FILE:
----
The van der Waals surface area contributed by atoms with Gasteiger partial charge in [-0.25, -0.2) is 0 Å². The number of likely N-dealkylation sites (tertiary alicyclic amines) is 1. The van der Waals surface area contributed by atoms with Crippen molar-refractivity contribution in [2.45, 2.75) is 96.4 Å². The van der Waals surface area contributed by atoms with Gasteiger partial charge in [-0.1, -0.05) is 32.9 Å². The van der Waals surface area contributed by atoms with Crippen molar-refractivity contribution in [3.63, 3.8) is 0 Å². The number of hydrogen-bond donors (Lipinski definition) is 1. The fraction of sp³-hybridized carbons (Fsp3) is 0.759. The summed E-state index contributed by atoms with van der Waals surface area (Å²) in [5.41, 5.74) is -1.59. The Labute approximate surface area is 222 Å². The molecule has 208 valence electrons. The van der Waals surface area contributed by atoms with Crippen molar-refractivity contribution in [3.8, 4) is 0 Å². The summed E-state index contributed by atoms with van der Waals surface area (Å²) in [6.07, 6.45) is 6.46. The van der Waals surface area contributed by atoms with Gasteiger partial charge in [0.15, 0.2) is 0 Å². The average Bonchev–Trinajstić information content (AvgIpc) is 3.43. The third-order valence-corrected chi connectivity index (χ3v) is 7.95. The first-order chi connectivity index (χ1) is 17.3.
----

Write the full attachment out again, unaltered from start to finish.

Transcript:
The van der Waals surface area contributed by atoms with Gasteiger partial charge in [-0.25, -0.2) is 0 Å². The number of likely N-dealkylation sites (tertiary alicyclic amines) is 1. The van der Waals surface area contributed by atoms with Crippen molar-refractivity contribution in [2.45, 2.75) is 96.4 Å². The van der Waals surface area contributed by atoms with Gasteiger partial charge in [-0.1, -0.05) is 32.9 Å². The van der Waals surface area contributed by atoms with Crippen molar-refractivity contribution in [3.63, 3.8) is 0 Å². The number of hydrogen-bond donors (Lipinski definition) is 1. The fraction of sp³-hybridized carbons (Fsp3) is 0.759. The summed E-state index contributed by atoms with van der Waals surface area (Å²) in [5.41, 5.74) is -1.59. The Labute approximate surface area is 222 Å². The molecule has 208 valence electrons. The van der Waals surface area contributed by atoms with Crippen molar-refractivity contribution in [3.8, 4) is 0 Å². The summed E-state index contributed by atoms with van der Waals surface area (Å²) in [6.07, 6.45) is 6.46. The van der Waals surface area contributed by atoms with Gasteiger partial charge in [0.15, 0.2) is 0 Å². The average Bonchev–Trinajstić information content (AvgIpc) is 3.43. The third-order valence-corrected chi connectivity index (χ3v) is 7.95. The first-order chi connectivity index (χ1) is 17.3.